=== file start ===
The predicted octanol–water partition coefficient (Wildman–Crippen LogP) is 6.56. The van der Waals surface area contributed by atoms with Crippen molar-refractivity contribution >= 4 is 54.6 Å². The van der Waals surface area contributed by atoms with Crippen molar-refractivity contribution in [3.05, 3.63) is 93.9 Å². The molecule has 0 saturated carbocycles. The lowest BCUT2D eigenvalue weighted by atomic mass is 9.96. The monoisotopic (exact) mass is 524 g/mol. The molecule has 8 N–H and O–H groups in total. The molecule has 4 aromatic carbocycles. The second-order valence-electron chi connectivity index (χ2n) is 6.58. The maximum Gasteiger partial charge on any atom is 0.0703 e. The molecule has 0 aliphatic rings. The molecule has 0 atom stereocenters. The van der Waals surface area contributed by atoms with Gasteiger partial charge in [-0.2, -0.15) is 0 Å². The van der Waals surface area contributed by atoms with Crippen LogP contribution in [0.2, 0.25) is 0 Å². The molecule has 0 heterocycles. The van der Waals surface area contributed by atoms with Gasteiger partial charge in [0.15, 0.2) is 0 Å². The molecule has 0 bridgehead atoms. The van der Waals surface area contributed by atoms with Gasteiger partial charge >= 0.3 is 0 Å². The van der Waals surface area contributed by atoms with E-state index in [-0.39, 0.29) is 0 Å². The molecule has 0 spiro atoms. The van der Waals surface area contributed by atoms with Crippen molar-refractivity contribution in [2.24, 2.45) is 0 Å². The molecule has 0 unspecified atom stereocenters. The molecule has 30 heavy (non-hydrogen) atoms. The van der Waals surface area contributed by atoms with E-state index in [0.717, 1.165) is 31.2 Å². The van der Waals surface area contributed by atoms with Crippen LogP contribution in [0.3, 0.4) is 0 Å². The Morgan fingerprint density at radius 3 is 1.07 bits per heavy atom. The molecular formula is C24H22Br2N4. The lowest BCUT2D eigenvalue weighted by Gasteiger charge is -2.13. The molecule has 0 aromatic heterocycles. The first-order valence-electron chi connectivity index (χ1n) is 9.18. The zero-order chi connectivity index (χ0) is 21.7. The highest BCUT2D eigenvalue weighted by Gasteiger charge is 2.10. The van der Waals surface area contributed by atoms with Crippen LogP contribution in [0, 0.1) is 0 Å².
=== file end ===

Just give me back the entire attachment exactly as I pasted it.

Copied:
The predicted octanol–water partition coefficient (Wildman–Crippen LogP) is 6.56. The van der Waals surface area contributed by atoms with Crippen molar-refractivity contribution >= 4 is 54.6 Å². The van der Waals surface area contributed by atoms with Crippen molar-refractivity contribution in [3.05, 3.63) is 93.9 Å². The molecule has 0 saturated carbocycles. The lowest BCUT2D eigenvalue weighted by atomic mass is 9.96. The monoisotopic (exact) mass is 524 g/mol. The molecule has 8 N–H and O–H groups in total. The molecule has 4 aromatic carbocycles. The second-order valence-electron chi connectivity index (χ2n) is 6.58. The maximum Gasteiger partial charge on any atom is 0.0703 e. The molecule has 0 aliphatic rings. The molecule has 0 atom stereocenters. The van der Waals surface area contributed by atoms with Gasteiger partial charge in [-0.2, -0.15) is 0 Å². The van der Waals surface area contributed by atoms with Crippen LogP contribution in [0.2, 0.25) is 0 Å². The molecule has 0 heterocycles. The van der Waals surface area contributed by atoms with Gasteiger partial charge in [0.15, 0.2) is 0 Å². The molecule has 0 bridgehead atoms. The van der Waals surface area contributed by atoms with Gasteiger partial charge >= 0.3 is 0 Å². The van der Waals surface area contributed by atoms with E-state index in [-0.39, 0.29) is 0 Å². The molecule has 0 spiro atoms. The van der Waals surface area contributed by atoms with Crippen molar-refractivity contribution in [2.24, 2.45) is 0 Å². The molecule has 0 unspecified atom stereocenters. The molecule has 30 heavy (non-hydrogen) atoms. The van der Waals surface area contributed by atoms with E-state index in [0.717, 1.165) is 31.2 Å². The van der Waals surface area contributed by atoms with Crippen LogP contribution in [0.3, 0.4) is 0 Å². The Morgan fingerprint density at radius 3 is 1.07 bits per heavy atom. The molecular formula is C24H22Br2N4. The lowest BCUT2D eigenvalue weighted by Gasteiger charge is -2.13. The molecule has 0 aromatic heterocycles. The first-order valence-electron chi connectivity index (χ1n) is 9.18. The zero-order chi connectivity index (χ0) is 21.7. The highest BCUT2D eigenvalue weighted by Gasteiger charge is 2.10. The van der Waals surface area contributed by atoms with Crippen LogP contribution in [0, 0.1) is 0 Å².